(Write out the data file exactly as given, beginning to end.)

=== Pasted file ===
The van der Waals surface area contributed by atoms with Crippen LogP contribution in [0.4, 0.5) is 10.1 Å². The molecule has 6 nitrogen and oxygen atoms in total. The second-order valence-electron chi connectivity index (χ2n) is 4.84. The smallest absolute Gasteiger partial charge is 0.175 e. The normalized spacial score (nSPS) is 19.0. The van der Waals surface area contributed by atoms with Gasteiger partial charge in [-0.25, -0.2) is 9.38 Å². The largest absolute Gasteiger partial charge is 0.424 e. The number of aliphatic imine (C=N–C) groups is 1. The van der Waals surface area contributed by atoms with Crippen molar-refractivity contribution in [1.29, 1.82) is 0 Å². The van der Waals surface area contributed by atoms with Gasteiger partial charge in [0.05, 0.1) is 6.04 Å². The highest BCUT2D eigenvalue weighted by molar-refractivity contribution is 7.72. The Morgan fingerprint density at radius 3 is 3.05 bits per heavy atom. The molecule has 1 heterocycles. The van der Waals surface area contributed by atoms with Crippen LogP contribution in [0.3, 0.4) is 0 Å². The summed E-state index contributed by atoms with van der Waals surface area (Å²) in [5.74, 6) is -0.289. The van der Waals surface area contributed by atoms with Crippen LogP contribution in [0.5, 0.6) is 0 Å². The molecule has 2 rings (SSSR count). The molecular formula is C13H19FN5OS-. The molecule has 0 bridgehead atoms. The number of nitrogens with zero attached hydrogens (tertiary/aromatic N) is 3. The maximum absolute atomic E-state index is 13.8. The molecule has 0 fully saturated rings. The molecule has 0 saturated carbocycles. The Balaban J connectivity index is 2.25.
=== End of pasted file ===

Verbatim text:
The van der Waals surface area contributed by atoms with Crippen LogP contribution in [0.4, 0.5) is 10.1 Å². The molecule has 6 nitrogen and oxygen atoms in total. The second-order valence-electron chi connectivity index (χ2n) is 4.84. The smallest absolute Gasteiger partial charge is 0.175 e. The normalized spacial score (nSPS) is 19.0. The van der Waals surface area contributed by atoms with Gasteiger partial charge in [-0.25, -0.2) is 9.38 Å². The largest absolute Gasteiger partial charge is 0.424 e. The number of aliphatic imine (C=N–C) groups is 1. The van der Waals surface area contributed by atoms with Crippen molar-refractivity contribution in [1.29, 1.82) is 0 Å². The van der Waals surface area contributed by atoms with Gasteiger partial charge in [0.05, 0.1) is 6.04 Å². The highest BCUT2D eigenvalue weighted by molar-refractivity contribution is 7.72. The Morgan fingerprint density at radius 3 is 3.05 bits per heavy atom. The molecule has 1 heterocycles. The van der Waals surface area contributed by atoms with Crippen LogP contribution in [0.3, 0.4) is 0 Å². The summed E-state index contributed by atoms with van der Waals surface area (Å²) in [5.74, 6) is -0.289. The van der Waals surface area contributed by atoms with Crippen LogP contribution in [0.5, 0.6) is 0 Å². The molecule has 2 rings (SSSR count). The molecular formula is C13H19FN5OS-. The molecule has 0 bridgehead atoms. The number of nitrogens with zero attached hydrogens (tertiary/aromatic N) is 3. The maximum absolute atomic E-state index is 13.8. The molecule has 0 fully saturated rings. The molecule has 0 saturated carbocycles. The Balaban J connectivity index is 2.25.